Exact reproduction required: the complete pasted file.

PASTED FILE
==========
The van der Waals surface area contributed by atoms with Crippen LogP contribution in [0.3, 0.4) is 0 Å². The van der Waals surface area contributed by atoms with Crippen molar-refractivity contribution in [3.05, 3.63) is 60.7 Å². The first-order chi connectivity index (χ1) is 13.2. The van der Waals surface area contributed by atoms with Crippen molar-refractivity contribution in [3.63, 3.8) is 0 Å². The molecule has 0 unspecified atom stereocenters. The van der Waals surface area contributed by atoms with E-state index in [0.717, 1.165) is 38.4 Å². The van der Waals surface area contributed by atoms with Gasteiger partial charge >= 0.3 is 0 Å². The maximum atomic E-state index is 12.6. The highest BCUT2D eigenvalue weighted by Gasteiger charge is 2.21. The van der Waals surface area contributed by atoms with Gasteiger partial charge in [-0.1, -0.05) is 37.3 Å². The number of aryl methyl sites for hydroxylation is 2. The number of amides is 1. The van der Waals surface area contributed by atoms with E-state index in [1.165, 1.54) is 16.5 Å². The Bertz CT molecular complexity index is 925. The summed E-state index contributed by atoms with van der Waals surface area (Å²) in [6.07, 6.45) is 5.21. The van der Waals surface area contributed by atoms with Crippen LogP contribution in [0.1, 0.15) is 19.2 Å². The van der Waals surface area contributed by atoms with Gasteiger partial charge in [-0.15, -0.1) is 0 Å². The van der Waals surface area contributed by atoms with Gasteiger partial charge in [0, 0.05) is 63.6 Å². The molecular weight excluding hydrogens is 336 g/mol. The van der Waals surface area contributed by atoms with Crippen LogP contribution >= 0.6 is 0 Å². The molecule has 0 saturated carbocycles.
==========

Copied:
The van der Waals surface area contributed by atoms with Crippen LogP contribution in [0.3, 0.4) is 0 Å². The van der Waals surface area contributed by atoms with Crippen molar-refractivity contribution in [3.05, 3.63) is 60.7 Å². The first-order chi connectivity index (χ1) is 13.2. The van der Waals surface area contributed by atoms with Crippen molar-refractivity contribution in [3.63, 3.8) is 0 Å². The molecule has 0 unspecified atom stereocenters. The van der Waals surface area contributed by atoms with E-state index in [0.717, 1.165) is 38.4 Å². The van der Waals surface area contributed by atoms with Gasteiger partial charge >= 0.3 is 0 Å². The maximum atomic E-state index is 12.6. The highest BCUT2D eigenvalue weighted by Gasteiger charge is 2.21. The van der Waals surface area contributed by atoms with Gasteiger partial charge in [-0.1, -0.05) is 37.3 Å². The number of aryl methyl sites for hydroxylation is 2. The number of amides is 1. The van der Waals surface area contributed by atoms with E-state index in [1.165, 1.54) is 16.5 Å². The Bertz CT molecular complexity index is 925. The summed E-state index contributed by atoms with van der Waals surface area (Å²) in [6.07, 6.45) is 5.21. The van der Waals surface area contributed by atoms with Crippen LogP contribution in [0.1, 0.15) is 19.2 Å². The van der Waals surface area contributed by atoms with Gasteiger partial charge in [-0.15, -0.1) is 0 Å². The van der Waals surface area contributed by atoms with Gasteiger partial charge in [0, 0.05) is 63.6 Å². The molecular weight excluding hydrogens is 336 g/mol. The van der Waals surface area contributed by atoms with Crippen LogP contribution >= 0.6 is 0 Å². The molecule has 0 saturated carbocycles.